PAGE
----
ESR scientists say the planned Police roll-out of a national wastewater drug testing programme will provide real-time intelligence about what drugs are being used in New Zealand’s towns and cities.

However, the testing, likened by scientists to “one large urine test”, also has the potential to tell New Zealanders how healthy we are.

ESR chemist, Andrew Chappell, says the testing of wastewater in a community can provide large amounts of interesting and useful information about communities, with drug use sampling just one application from wastewater testing.

“We can look at human health biomarkers like heart disease, for instance, and while it’s a relatively new field, these are things that are starting to be looked at overseas.”

“At a global conference I attended recently, more than 50 studies presented showed what other discoveries could be made.”

In the field, known as wastewater-based epidemiology, scientists can look at a variety of things in wastewater related to human health, such as food contaminants, infectious diseases, pesticides, all by analysing specific biomarkers excreted by people in the catchment areas.

Police Commissioner Mike Bush, has announced an expansion of the Police and ESR’s pilot wastewater testing programme which will now take in 39 sites around the country, capturing 80 per cent of the population.

Wastewater testing is crucial to Police and other agencies, such as the Ministry of Health and New Zealand Customs understanding of drug consumption in communities.

Combining two of ESR’s expert capabilities in drug forensics and biowastes, the initial wastewater project started almost two years ago, testing sites in Auckland, Christchurch and Whangarei.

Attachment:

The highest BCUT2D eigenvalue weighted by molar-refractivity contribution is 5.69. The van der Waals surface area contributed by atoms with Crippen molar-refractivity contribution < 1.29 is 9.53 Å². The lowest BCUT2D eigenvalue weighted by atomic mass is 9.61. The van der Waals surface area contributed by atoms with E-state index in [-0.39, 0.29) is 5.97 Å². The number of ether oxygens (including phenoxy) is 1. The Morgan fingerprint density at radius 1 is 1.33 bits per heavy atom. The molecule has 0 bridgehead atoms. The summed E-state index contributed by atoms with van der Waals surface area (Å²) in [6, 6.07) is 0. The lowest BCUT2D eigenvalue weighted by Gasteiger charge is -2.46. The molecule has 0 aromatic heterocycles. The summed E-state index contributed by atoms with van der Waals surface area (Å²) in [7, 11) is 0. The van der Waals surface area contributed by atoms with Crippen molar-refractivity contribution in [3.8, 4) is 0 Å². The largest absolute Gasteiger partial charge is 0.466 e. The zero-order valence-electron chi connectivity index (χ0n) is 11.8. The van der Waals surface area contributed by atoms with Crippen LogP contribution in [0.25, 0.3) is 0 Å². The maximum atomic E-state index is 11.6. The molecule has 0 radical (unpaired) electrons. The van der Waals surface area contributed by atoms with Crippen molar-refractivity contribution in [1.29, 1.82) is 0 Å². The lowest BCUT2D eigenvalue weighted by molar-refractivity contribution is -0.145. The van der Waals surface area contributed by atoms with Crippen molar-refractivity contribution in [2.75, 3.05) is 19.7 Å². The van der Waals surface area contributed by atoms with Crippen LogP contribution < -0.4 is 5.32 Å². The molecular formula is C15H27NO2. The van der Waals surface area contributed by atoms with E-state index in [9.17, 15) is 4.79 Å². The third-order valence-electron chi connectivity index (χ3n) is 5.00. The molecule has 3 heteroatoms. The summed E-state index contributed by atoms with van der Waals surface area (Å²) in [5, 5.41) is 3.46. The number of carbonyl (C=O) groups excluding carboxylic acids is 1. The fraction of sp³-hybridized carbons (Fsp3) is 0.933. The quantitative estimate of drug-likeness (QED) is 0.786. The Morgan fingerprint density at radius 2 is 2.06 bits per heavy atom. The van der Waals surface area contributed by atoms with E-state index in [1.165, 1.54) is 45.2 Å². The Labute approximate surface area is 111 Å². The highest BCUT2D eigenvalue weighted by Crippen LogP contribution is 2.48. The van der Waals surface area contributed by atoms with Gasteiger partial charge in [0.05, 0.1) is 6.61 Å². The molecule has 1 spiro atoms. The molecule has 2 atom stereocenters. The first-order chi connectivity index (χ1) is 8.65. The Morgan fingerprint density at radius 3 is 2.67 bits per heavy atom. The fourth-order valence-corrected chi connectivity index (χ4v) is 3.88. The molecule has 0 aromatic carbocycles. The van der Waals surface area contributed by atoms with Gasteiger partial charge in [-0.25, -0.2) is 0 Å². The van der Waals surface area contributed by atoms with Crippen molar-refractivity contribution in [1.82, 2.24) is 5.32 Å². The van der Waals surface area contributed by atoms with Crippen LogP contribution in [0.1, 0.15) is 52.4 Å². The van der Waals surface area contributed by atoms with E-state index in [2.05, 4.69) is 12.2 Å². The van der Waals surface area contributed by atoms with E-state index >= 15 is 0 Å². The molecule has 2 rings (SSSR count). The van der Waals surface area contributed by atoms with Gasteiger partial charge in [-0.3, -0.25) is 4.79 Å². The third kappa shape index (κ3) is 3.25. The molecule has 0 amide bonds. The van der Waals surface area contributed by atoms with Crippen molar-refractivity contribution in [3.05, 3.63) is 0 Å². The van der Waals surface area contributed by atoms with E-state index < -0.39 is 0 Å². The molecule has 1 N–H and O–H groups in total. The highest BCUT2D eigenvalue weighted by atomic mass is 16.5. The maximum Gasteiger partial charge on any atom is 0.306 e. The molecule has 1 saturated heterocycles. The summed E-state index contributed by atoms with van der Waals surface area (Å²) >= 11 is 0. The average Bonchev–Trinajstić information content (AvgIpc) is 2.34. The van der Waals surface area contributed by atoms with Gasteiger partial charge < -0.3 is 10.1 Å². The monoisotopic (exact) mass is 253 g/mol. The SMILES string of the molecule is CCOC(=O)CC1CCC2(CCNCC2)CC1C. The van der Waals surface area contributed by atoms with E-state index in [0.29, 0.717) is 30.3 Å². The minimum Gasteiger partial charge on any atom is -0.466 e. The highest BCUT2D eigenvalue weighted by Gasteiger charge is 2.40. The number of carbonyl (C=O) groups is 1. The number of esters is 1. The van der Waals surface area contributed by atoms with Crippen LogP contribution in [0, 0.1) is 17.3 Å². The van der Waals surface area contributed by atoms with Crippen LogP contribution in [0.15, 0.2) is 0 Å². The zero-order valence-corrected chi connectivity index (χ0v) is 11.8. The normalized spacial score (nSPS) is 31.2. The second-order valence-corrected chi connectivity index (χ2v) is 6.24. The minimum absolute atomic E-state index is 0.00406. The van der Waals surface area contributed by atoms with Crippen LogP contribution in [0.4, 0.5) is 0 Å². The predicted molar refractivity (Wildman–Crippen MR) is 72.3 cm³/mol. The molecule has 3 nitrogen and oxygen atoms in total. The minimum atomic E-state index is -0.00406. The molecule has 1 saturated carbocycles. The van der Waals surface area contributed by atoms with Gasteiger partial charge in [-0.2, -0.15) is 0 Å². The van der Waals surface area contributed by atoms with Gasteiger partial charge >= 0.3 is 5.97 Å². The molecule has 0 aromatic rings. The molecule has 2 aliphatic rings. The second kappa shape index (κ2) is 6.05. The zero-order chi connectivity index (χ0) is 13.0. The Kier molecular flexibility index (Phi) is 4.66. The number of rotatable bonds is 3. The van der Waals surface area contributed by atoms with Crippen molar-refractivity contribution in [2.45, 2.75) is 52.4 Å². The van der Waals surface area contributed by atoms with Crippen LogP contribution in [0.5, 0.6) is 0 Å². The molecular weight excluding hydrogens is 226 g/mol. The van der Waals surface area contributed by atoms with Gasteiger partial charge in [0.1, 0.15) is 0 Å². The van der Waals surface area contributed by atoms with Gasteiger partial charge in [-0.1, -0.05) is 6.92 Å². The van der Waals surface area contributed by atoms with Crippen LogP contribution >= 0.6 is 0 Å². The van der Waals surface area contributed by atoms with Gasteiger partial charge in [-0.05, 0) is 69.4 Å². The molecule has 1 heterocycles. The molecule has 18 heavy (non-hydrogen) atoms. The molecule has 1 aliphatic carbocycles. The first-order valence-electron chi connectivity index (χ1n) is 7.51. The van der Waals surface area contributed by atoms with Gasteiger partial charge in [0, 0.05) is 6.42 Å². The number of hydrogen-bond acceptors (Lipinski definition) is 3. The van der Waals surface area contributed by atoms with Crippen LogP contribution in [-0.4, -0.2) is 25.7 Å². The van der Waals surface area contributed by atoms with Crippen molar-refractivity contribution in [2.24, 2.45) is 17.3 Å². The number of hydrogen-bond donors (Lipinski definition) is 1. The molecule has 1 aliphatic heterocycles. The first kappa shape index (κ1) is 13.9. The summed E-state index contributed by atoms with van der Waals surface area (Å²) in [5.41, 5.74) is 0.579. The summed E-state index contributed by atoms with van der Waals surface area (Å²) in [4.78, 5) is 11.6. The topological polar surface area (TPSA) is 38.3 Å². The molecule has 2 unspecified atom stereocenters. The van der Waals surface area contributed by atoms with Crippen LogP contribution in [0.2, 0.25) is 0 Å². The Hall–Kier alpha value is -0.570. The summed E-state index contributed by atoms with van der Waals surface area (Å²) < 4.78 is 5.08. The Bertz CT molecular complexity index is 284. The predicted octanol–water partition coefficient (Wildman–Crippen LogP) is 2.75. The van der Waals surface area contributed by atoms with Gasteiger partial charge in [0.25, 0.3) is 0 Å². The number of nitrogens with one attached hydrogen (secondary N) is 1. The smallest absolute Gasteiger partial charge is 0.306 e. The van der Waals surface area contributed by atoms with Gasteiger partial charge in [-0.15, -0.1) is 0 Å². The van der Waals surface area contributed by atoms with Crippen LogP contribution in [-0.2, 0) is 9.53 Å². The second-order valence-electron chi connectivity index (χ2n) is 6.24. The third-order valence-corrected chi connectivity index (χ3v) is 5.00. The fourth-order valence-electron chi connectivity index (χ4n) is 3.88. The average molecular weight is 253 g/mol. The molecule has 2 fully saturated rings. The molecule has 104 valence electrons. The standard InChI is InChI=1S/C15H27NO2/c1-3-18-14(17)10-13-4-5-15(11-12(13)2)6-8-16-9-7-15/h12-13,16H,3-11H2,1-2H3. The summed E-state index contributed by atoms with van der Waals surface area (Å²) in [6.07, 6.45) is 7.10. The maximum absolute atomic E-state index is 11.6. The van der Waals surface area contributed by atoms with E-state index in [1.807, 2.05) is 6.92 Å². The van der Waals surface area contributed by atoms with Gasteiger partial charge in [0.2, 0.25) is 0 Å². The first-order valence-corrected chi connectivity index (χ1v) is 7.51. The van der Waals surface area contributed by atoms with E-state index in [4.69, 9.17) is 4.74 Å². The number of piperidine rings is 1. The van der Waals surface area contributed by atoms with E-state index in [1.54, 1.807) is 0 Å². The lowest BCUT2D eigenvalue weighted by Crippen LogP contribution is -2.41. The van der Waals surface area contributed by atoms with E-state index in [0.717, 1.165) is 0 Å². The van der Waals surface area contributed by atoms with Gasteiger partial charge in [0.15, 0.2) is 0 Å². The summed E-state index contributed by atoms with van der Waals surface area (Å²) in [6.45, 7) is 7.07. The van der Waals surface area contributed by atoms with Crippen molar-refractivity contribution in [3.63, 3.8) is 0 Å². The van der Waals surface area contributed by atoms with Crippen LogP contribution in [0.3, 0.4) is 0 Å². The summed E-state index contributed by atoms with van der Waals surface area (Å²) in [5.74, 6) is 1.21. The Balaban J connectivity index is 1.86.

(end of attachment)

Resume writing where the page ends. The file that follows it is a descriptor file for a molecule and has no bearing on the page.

ESR scientists spent 20 months sampling wastewater over seven consecutive days each month, meaning patterns could be identified both daily and in the longer term.

Mr Chappell says in terms of drugs in wastewater, it’s particularly useful for looking at trends over time.

“You can look for correlations between other interventions, education programmes and so on, to inform whether these interventions have been useful,” he says.

In a Norwegian study, scientists compared methamphetamine rates in wastewater with hospitalisations from psychosis, while a UK study investigated the state of public health in a catchment area simply by measuring stress biomarkers.

"Instead of taking months or years to test thousands of samples of urine and analyse them in any one study, analysing wastewater can provide results about a population in near real time enabling interventions that could save lives.

“The opportunities really are exciting.”

Photo shows (l to r)  Police Commissioner Mike Bush, ESR CE Keith McLea and Hon Stuart Nash, Minister of Police For more information, please contact:

0800 ESR MEDIA (0800 377 633) or


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Gael Woods
  • Health science